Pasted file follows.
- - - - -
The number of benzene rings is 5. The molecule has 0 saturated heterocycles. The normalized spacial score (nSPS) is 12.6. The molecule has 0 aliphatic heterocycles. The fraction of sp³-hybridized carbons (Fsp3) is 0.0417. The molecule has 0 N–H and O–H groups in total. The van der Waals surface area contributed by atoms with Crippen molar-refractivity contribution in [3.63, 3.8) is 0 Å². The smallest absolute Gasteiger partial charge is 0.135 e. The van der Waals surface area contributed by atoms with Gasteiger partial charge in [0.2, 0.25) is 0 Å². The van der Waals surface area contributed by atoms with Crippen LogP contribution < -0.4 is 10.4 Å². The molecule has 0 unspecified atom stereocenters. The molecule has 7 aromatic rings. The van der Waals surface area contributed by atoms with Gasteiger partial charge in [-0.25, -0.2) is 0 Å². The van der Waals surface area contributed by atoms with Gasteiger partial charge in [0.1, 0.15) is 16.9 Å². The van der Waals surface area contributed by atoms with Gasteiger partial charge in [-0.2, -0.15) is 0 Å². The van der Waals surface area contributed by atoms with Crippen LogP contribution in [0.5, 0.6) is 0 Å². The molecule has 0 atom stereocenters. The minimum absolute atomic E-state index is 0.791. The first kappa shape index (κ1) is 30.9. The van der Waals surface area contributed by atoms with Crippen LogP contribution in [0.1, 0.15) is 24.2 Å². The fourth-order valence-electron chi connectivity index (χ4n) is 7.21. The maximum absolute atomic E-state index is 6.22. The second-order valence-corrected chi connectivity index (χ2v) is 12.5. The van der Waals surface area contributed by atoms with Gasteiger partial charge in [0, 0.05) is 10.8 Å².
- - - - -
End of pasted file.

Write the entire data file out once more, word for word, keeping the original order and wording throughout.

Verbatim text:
The number of benzene rings is 5. The molecule has 0 saturated heterocycles. The normalized spacial score (nSPS) is 12.6. The molecule has 0 aliphatic heterocycles. The fraction of sp³-hybridized carbons (Fsp3) is 0.0417. The molecule has 0 N–H and O–H groups in total. The van der Waals surface area contributed by atoms with Crippen molar-refractivity contribution in [3.63, 3.8) is 0 Å². The smallest absolute Gasteiger partial charge is 0.135 e. The van der Waals surface area contributed by atoms with Gasteiger partial charge in [0.2, 0.25) is 0 Å². The van der Waals surface area contributed by atoms with Crippen LogP contribution < -0.4 is 10.4 Å². The molecule has 0 unspecified atom stereocenters. The molecule has 7 aromatic rings. The van der Waals surface area contributed by atoms with Gasteiger partial charge in [-0.25, -0.2) is 0 Å². The van der Waals surface area contributed by atoms with Gasteiger partial charge in [0.1, 0.15) is 16.9 Å². The van der Waals surface area contributed by atoms with Gasteiger partial charge in [-0.2, -0.15) is 0 Å². The van der Waals surface area contributed by atoms with Crippen LogP contribution in [0.5, 0.6) is 0 Å². The molecule has 0 atom stereocenters. The minimum absolute atomic E-state index is 0.791. The first kappa shape index (κ1) is 30.9. The van der Waals surface area contributed by atoms with Crippen LogP contribution in [0.1, 0.15) is 24.2 Å². The fourth-order valence-electron chi connectivity index (χ4n) is 7.21. The maximum absolute atomic E-state index is 6.22. The second-order valence-corrected chi connectivity index (χ2v) is 12.5. The van der Waals surface area contributed by atoms with Gasteiger partial charge in [0, 0.05) is 10.8 Å².